There Are No Aloe Vera Cactus Wild in The Desert



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11 Responses

  1. Carol Tomko says:

    The reason you don’t see Aloe is that it is not a native Arizona plant. It is from Africa.

  2. Sanday Sunday says:

    Interesting thought about No Aloe Vera/Agave in the Desert Anymore! As Beauty Industries skyrocket and over saturate the market, and Agave is the new sugar substitute. Makes one wonder why?

  3. Del-Rio Drifter says:

    It sure looks warm there LOL I like regular saguaro and not the crested so much.. but I would take either if it came down to it.

  4. CrankyBubushka says:

    Beautiful scenery, sunshine, and a puppy dog…that sounds like a good day to me 🙂

  5. NoneMechanic101 says:

    Thank you for the walk. Jerry is my start

  6. Sally Lindberg says:

    Saguaro Roots

    saguaro roots

    By the time a saguaro is four feet tall its roots have been growing for as many as 55 years and they stretch out four feet from the main stem in all directions, and three to five inches deep. The roots have special hairs on them that enable the collection of up to 200 gallons of water during a rainfall. This extensive root system is important to the saguaro for a couple of reasons. It helps keep a plant, which can weigh up to 8 tons at full size, standing upright. In the desert, rainstorms often come with high powered winds that can threaten a saguaro’s ability to remain standing if in the soil becomes saturated.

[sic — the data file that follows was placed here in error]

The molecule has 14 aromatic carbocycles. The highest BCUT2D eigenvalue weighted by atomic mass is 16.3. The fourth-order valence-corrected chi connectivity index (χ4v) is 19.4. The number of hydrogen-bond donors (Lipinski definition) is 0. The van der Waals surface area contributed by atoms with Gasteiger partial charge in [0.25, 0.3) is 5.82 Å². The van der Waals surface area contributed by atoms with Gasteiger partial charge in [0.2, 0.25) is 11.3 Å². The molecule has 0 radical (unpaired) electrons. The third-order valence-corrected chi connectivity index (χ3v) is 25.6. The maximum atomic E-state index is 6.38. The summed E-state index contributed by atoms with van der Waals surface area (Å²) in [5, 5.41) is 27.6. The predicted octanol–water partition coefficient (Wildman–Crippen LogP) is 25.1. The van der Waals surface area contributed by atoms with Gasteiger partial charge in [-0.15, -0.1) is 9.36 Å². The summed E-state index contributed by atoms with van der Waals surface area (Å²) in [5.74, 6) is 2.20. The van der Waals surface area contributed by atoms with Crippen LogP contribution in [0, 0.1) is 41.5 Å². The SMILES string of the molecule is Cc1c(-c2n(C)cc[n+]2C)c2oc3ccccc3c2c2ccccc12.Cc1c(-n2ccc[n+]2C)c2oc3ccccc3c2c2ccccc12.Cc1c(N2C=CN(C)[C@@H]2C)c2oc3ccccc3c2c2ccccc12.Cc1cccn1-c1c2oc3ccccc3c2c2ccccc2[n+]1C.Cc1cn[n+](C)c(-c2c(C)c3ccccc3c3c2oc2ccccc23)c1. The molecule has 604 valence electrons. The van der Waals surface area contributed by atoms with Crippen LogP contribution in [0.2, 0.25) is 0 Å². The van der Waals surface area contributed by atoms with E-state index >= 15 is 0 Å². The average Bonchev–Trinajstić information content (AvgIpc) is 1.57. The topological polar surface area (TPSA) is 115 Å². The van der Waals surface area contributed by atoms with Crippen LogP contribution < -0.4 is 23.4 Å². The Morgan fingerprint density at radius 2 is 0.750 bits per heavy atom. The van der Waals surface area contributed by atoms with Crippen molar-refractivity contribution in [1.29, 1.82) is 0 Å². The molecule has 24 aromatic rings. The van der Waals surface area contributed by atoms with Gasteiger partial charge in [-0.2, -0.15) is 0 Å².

fallen saguaro

    The ability of the roots to suck up water rapidly is also vital. Some summer monsoon rains last only a few minutes and with the hard surface of the desert floor, the water runs away very quickly, not allowing much time to soak into the soil.

    Imagine now, how it would be for a newly transplanted saguaro. If its 50 year old roots are cut, it can take many years for them to grow back extensively enough for the saguaro to sustain itself. It is a gamble on whether it will be able to survive on its own once it uses up its stored water. An irrigated transplant has a better chance of surviving, so if you do obtain your permit to transplant a saguaro, be sure to consult a local nursery on techniques for care.

  7. Sally Lindberg says:

    I always think of the monster root system those huge sahuaros have…wonder what the circumference is for them..25 ft?..50 ft?…Good video, thanks for your work on each video.

  8. Gila Bear says:

    That cactus is a beast!! Gorgeous!!
    Mountains from an in town view: Tucson Mountains to the west, Catalinas to the north, Rincon Mountains to the east, and the Santa Ritas to the South. Took me forever to remember what was to the south. Well not forever, but it was a real brain workout, lol!
    Beautiful hike, looks like Jerry had fun too. Thanks for letting us join you 🙂

  9. Stephanie Pooch says:

    Jerry is the man that's one lucky doggie. When I get to Arizona I wanna go on that zip swing

  10. Just Mike says:

    Mammalee can try, but it's not working. Jerry is not the star, Go Timmy…. Oops, did I just type that? lol

  11. Amy Van Hoy says:

    The weather looks nice wishing it was warmer here have snow on the ground way to cold

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